From Broadway shows to aerial artistry, it all begins at the Royal Caribbean Productions entertainment studio.
By Susan J. Young
Mix and match any of 91,400 costume pieces, 5,000 hats, 3,400 wigs, 6,000 shoes, and 3,000 jewelry pieces. Add in props such as a magic wand, top hat, easy chair, or even a motorcycle. Combine those elements with the creative juices of a talented production team and top-notch performers, and presto! — You have a magical entertainment production that tells a story.
No, it doesn’t “gel” on a Broadway stage, a West End theater in London, or a Hollywood sound stage. Rather, the creative razzle-dazzle starts inside the 132,500-square-foot Royal Caribbean Entertainment studios on the Biscayne Bay campus of Florida International University (FIU) in North Miami. Opened in 2015, this sparkling white-and-glass facility represents a unique partnership between FIU and Royal Caribbean Cruises Ltd. (RCCL), parent of Royal Caribbean International, Celebrity Cruises, and Azamara Club Cruises.
Whether the entertainment is a production number, musical solo, Broadway-style show, aerial artistry, or other entertainment genre, the goal is the same — absolute perfection.
A Royal Ringleader
It’s mind-boggling. Each night aboard Royal Caribbean’s 24 ships around the world, more than 30,500 entertainers perform for more than 85,000 guests who enter more than two dozen onboard theaters, 11 ice studios, three AquaTheaters, and three Two70 venues, as well as myriad lounges and other shipboard spaces. Cruise passengers are all seeking top-notch entertainment and escapism, and if “maestro” Nick Weir, Royal Caribbean’s vice president of entertainment, has anything to say about it, they’ll get just that.
“Entertainment is made fresh for every ship,” emphasizes Weir. For example, guests enjoy full-blown Broadway shows including Cats, Grease, and Mamma Mia! as well as energetic production shows such as Saturday Night Fever and We Will Rock You, among others.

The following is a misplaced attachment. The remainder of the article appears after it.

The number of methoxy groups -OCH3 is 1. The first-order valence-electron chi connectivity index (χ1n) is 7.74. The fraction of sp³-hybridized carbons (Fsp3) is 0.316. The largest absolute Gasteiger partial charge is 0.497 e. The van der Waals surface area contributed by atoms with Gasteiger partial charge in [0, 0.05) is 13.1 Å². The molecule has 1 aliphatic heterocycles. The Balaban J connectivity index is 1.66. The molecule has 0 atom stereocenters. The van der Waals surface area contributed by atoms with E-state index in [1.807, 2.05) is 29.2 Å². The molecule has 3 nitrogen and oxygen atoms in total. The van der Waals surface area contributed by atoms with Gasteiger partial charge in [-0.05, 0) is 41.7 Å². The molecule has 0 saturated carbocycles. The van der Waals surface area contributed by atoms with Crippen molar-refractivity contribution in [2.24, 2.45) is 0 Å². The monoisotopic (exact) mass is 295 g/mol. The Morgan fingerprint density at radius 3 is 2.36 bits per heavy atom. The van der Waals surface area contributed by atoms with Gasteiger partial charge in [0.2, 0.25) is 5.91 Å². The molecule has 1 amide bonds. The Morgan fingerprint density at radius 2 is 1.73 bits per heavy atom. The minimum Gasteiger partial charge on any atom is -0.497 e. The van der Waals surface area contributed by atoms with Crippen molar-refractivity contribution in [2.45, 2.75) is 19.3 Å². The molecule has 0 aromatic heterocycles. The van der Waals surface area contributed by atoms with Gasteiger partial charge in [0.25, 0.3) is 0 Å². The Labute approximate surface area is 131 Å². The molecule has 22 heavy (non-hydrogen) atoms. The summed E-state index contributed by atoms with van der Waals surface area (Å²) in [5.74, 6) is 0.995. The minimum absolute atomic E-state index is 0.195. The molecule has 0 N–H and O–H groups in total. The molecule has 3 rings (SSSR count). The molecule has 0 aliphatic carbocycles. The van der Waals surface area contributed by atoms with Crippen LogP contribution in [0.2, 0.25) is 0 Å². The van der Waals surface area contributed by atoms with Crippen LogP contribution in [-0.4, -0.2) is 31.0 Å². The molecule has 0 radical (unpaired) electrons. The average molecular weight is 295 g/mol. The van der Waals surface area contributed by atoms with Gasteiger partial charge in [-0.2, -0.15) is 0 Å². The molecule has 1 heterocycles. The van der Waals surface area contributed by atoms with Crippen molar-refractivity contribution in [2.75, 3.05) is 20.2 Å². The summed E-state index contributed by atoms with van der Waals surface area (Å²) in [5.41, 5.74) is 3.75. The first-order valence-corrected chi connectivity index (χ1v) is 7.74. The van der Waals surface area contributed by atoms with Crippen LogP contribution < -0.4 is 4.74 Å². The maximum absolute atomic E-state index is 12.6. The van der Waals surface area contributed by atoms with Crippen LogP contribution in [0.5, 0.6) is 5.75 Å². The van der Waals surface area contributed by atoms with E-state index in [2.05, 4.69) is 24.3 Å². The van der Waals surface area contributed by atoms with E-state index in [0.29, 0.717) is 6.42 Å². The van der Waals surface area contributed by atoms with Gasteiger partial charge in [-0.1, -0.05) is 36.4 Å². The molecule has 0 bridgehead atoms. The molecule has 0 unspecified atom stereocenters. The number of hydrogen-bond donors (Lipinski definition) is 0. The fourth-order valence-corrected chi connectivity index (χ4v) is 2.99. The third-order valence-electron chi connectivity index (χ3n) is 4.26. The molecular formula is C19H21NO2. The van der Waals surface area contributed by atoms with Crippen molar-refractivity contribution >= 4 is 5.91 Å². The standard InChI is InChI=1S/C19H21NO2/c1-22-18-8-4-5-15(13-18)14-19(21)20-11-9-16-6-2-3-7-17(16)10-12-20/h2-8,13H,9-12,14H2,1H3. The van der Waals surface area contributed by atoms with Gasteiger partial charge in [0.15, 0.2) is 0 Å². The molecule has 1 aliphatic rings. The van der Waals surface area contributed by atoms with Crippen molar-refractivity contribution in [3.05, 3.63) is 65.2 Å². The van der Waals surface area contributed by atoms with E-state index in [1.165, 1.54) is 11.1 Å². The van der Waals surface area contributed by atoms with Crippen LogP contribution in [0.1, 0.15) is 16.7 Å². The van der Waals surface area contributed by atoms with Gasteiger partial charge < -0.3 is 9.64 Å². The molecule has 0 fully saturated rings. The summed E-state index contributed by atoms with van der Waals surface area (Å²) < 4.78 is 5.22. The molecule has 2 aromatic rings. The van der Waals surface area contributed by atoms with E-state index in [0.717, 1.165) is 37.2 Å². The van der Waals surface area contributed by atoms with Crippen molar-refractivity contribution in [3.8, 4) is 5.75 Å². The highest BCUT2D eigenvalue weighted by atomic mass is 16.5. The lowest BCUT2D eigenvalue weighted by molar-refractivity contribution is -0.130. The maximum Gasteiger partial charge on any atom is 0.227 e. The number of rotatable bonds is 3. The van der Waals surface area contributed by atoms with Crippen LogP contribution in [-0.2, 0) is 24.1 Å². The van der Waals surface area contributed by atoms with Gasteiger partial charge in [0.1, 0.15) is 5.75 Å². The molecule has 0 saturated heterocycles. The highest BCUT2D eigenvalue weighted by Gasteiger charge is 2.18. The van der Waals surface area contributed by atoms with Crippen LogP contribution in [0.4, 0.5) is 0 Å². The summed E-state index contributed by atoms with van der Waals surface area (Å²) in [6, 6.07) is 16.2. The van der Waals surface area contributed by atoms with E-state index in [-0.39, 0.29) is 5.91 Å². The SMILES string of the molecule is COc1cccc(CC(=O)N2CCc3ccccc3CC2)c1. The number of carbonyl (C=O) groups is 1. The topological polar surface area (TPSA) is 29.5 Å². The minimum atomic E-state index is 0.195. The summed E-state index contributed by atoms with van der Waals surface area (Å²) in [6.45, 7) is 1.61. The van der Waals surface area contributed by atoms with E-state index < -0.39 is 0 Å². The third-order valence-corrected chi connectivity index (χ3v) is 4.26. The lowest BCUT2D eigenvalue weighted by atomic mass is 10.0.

Since his success of staging Cats at sea, Hollywood, Broadway, and West End theatrical producers have taken notice. “The last three years, my phone has never stopped ringing,” says Weir. “Now, they want to come and play in my sandbox. We’re the cruise version of show business.”
Growing up in a tradition of maritime entertainment (mom a cruise entertainer, dad a cruise director), Weir has also served as entertainment consultant and cruise director for Celebrity Cruises and Costa Cruises, and consulted for Star Clippers. He’s hosted/presented several U.K. television network programs including the Catchphrase re-launch. In fact, Weir recently was invited to join the Producers Guild of America (PGA) based on Royal Caribbean’s Two70 Vistarama/RoboShow and the Ice Show projection.
When Weir joined Royal Caribbean, his first big project was to take the idea of a new entertainment production studio from “maybe we will do it,” to “oh, yeah, you better believe it.’” In fact, “I often tell Michael Bayley [president and CEO of Royal Caribbean International] that he thinks he’s the president of a cruise line, but actually he’s also the president of the biggest entertainment corporation on the planet,” Weir quips.
Cruise entertainment has evolved sizably from the 1980s and 1990s, both in content and approach. Weir recalls that his dad was a performer, cruise director, production singer, and comedian all rolled into one simply because the line didn’t have berth space for another performer. In decades past, he jokes, “the cruise line would say to cruise directors, ‘Be funny, sing, and also run the department.’” Today, however, there’s more specialization and not just from performers, but also from special effects, technology, carpentry, and lighting design experts.
“I’m trusted with a big portfolio,” notes the affable Weir, who clearly loves his job. He regularly reviews guest comment cards, which are much more revealing than in the past, when guests would simply say, “I loved everything on the ship.” Today, he says they might actually say, “I think the actor on the second from the right could improve his diction.” Everyone’s a critic now, Weir stresses, noting that even the captain or hotel director will email him if someone is rushing their lines.
Christi Coachman-Orengo, director of entertainment, Royal Caribbean Productions, oversees Royal Caribbean’s entertainment production operations including the shoreside North Miami facility as well as the shipboard operation that includes all performers and technical staff for theaters, aqua theaters, ice show, Two70, Royal Promenade productions, and more. She reports to Weir, as does colleague Ken Rush, director entertainment and guest activities, who oversees Royal Caribbean’s onboard activities, sports program, Adventure Ocean children’s programming, the onboard “live music” program with 500 musicians fleetwide, and 5,000 headliner performances.
Azamara Club Cruises’ and Celebrity Cruises’ entertainment also takes shape within the North Miami facility. For example, Becky….
Photo: Royal Caribbean International